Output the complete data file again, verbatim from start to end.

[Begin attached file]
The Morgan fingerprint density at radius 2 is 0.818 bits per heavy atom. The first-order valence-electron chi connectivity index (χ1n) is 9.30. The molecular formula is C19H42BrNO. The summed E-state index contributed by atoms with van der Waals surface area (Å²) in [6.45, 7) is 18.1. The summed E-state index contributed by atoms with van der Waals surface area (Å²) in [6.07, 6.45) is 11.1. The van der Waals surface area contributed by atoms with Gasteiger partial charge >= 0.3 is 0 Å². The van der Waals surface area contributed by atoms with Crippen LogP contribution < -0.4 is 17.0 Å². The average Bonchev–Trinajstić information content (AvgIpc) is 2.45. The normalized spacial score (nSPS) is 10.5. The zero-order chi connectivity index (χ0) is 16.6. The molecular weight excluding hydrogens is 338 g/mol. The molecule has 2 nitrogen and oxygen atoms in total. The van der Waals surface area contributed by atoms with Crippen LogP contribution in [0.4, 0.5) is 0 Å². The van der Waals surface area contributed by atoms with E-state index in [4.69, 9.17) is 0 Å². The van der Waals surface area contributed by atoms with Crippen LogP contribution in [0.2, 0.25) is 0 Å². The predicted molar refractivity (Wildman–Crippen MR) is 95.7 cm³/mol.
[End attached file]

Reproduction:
The Morgan fingerprint density at radius 2 is 0.818 bits per heavy atom. The first-order valence-electron chi connectivity index (χ1n) is 9.30. The molecular formula is C19H42BrNO. The summed E-state index contributed by atoms with van der Waals surface area (Å²) in [6.45, 7) is 18.1. The summed E-state index contributed by atoms with van der Waals surface area (Å²) in [6.07, 6.45) is 11.1. The van der Waals surface area contributed by atoms with Gasteiger partial charge >= 0.3 is 0 Å². The van der Waals surface area contributed by atoms with Crippen LogP contribution < -0.4 is 17.0 Å². The average Bonchev–Trinajstić information content (AvgIpc) is 2.45. The normalized spacial score (nSPS) is 10.5. The zero-order chi connectivity index (χ0) is 16.6. The molecular weight excluding hydrogens is 338 g/mol. The molecule has 2 nitrogen and oxygen atoms in total. The van der Waals surface area contributed by atoms with Crippen LogP contribution in [0.4, 0.5) is 0 Å². The van der Waals surface area contributed by atoms with E-state index in [4.69, 9.17) is 0 Å². The van der Waals surface area contributed by atoms with Crippen LogP contribution in [0.2, 0.25) is 0 Å². The predicted molar refractivity (Wildman–Crippen MR) is 95.7 cm³/mol.